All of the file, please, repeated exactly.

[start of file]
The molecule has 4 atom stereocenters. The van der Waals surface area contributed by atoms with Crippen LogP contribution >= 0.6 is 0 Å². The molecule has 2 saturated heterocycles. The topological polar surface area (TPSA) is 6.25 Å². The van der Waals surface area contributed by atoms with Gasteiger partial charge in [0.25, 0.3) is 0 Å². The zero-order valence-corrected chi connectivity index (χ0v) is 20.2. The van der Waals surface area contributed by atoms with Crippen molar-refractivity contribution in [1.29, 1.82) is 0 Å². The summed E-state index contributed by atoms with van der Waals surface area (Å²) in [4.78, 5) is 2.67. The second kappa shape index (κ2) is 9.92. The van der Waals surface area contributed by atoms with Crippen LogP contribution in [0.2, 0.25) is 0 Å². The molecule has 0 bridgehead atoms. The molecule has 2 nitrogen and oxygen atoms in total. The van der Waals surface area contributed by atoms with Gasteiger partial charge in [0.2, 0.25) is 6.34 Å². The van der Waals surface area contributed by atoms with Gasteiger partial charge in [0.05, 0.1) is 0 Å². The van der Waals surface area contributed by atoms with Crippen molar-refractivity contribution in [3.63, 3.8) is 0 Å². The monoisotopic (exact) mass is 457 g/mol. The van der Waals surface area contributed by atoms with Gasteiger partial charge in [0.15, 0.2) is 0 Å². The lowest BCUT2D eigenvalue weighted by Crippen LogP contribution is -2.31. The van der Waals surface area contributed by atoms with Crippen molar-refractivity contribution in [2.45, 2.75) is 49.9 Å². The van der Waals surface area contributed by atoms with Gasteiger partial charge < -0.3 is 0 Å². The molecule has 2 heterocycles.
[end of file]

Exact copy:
The molecule has 4 atom stereocenters. The van der Waals surface area contributed by atoms with Crippen LogP contribution >= 0.6 is 0 Å². The molecule has 2 saturated heterocycles. The topological polar surface area (TPSA) is 6.25 Å². The van der Waals surface area contributed by atoms with Gasteiger partial charge in [0.25, 0.3) is 0 Å². The zero-order valence-corrected chi connectivity index (χ0v) is 20.2. The van der Waals surface area contributed by atoms with Crippen molar-refractivity contribution in [1.29, 1.82) is 0 Å². The summed E-state index contributed by atoms with van der Waals surface area (Å²) in [4.78, 5) is 2.67. The second kappa shape index (κ2) is 9.92. The van der Waals surface area contributed by atoms with Crippen LogP contribution in [0.2, 0.25) is 0 Å². The molecule has 0 bridgehead atoms. The molecule has 2 nitrogen and oxygen atoms in total. The van der Waals surface area contributed by atoms with Gasteiger partial charge in [0.2, 0.25) is 6.34 Å². The van der Waals surface area contributed by atoms with Gasteiger partial charge in [0.05, 0.1) is 0 Å². The van der Waals surface area contributed by atoms with Crippen molar-refractivity contribution in [3.63, 3.8) is 0 Å². The monoisotopic (exact) mass is 457 g/mol. The van der Waals surface area contributed by atoms with Gasteiger partial charge in [0.15, 0.2) is 0 Å². The lowest BCUT2D eigenvalue weighted by Crippen LogP contribution is -2.31. The van der Waals surface area contributed by atoms with Crippen molar-refractivity contribution in [2.45, 2.75) is 49.9 Å². The van der Waals surface area contributed by atoms with Gasteiger partial charge < -0.3 is 0 Å². The molecule has 2 heterocycles.